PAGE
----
Not all his policies were successful and inevitably he was much criticised by his political opponents and by the press. He was not particularly popular with the electorate. His election victory in 1948 was a narrow one and he recognised that if he had stood for re-election in 1952, he would probably have lost. Instead, he went back home, wrote his memoirs and supervised the creation of his presidential library. He provided support for democrat candidates like Kennedy in 1960 but, essentially, he resumed his old life, living in his old house in Independence, Missouri, and walking around the town, without any security. He enjoyed 20 years of retirement and died at the age of 88.

Truman was always conscious that his actions were being watched and his decisions assessed. He was not the first President to write a memoir including his time in office; Grant, Coolidge and Hoover had all done this. However, Truman was perhaps the first who did so primarily to define his time in office for posterity. Every President after Truman, with the exception of John F Kennedy has followed the tradition that he started. He also kept a diary and wrote thousands of letters to his wife, his mother, his sister and his cousins as well as to army friends and political associates. Many are about day to day practicalities but politics and decision making inevitably find their way in. Historians have plenty of material to assess the man and his Presidency and in the acknowledgements at the end of his biography, David McCullough begins by thanking Truman for his ‘candid and revealing account’ and for doing so in such a clear hand.

I think that Truman was being honest and confirming his basic decency and humility when he wrote, ‘Do your duty and history will do you justice’. Sixth place in the rating of 45 Presidents is a fair judgement for the outsider and late developer from Independence, Missouri.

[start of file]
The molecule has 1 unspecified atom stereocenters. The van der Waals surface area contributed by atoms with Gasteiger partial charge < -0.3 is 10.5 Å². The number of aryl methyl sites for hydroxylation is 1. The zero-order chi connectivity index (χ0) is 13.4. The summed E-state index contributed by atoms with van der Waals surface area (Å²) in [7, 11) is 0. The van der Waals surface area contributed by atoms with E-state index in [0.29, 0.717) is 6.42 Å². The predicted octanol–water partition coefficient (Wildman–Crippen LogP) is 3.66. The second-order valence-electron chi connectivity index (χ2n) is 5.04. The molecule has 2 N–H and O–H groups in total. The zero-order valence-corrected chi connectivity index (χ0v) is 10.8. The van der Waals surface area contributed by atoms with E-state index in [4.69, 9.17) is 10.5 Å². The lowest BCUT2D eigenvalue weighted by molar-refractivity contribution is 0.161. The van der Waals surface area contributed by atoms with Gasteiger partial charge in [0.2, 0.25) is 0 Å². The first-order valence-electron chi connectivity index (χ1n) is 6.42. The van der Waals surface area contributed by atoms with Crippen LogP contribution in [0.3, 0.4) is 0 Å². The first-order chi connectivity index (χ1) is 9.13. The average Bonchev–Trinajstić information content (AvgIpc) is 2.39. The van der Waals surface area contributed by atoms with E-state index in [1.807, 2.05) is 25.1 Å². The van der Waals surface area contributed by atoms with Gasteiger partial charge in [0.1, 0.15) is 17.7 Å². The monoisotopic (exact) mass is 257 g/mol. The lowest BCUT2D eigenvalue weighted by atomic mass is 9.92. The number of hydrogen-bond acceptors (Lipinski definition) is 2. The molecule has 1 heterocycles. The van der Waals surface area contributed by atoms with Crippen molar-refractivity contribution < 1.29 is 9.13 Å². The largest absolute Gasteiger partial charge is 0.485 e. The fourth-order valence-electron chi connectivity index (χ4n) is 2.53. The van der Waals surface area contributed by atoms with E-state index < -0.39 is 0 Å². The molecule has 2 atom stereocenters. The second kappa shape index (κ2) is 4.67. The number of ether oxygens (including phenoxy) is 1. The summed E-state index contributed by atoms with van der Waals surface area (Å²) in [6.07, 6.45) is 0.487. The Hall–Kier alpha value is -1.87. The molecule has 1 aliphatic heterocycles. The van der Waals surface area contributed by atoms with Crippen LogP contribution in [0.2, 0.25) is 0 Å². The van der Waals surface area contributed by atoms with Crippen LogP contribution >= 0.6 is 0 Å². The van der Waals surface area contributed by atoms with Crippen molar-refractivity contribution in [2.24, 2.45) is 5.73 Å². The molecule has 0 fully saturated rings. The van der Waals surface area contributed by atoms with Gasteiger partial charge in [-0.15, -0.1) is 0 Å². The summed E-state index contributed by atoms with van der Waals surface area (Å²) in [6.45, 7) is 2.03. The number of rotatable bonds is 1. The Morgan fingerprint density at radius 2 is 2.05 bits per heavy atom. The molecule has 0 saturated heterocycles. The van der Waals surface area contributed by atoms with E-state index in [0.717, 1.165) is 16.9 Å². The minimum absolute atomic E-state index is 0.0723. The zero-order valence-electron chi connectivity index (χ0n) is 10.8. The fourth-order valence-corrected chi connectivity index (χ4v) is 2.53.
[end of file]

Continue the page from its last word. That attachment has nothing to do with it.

Roger Mitchell

SUES Quiz Answers

  1. Which is England’s longest river? Severn – 220 miles (Thames – 215)
  2. In the fourteenth century, beating the Great Pyramid of Giza, which building claimed to be the world’s tallest structure? Lincoln Cathedral (built on a large hill) reputedly reached a height of 160m before the central spire collapsed in 1548. This construction record was eventually exceeded in 1890 by Ulm Minister at 161.5m and then by the Eiffel Tower and American skyscrapers.
  3. Which is currently the tallest building in England? The Shard – 1017ft.
  4. What is the proper/official name of Big Ben? Elizabeth Tower in the Palace of Westminster. The Great Bell (13,760kg) is inscribed with Sir Benjamin Hall’s name, the first commissioner of works.
  5. What is the main ingredient in a Glamorgan sausage? A vegetarian sausage, comprising cheese with leeks, and can even be wrapped in eggplant to create a ‘pigs in blanket’ effect.
  6. How many English words can you name with ‘h’ following ‘p’ where they are not pronounced with an ‘f’ sound? There are at least six: shepherd, haphazard, peephole, uphold, upholstery, uphill
  7. Can you find an English word in which the letters ‘wkw’ appear consecutively? For example: awkward.
  8. Which English word has nine letters with only one vowel? Strengths.
  9. Which seven letter English word does not contain any of the vowels a, e, i, o, u? Rhythms.
  10. Which English word contains five vowels immediately one after the other? Queueing, also cooeeing, used in Australia and appearing in the Oxford English Dictionary.
  11. What is the origin and meaning of the word quarantine? Italian quarantena in Venetian dialect – 40 days of self-isolation for ships/people as a plague disease prevention.
  12. Which three words in standard English begin with the letters ‘dw’? Dwarf, dwell, dwindle.


Chair: Alan Potter
07713 428670

Secretary: Roger Mitchell
01695 423594 (Texts preferred to calls)

Membership Secretary and Forum Editor: Chris Nelson
07960 117719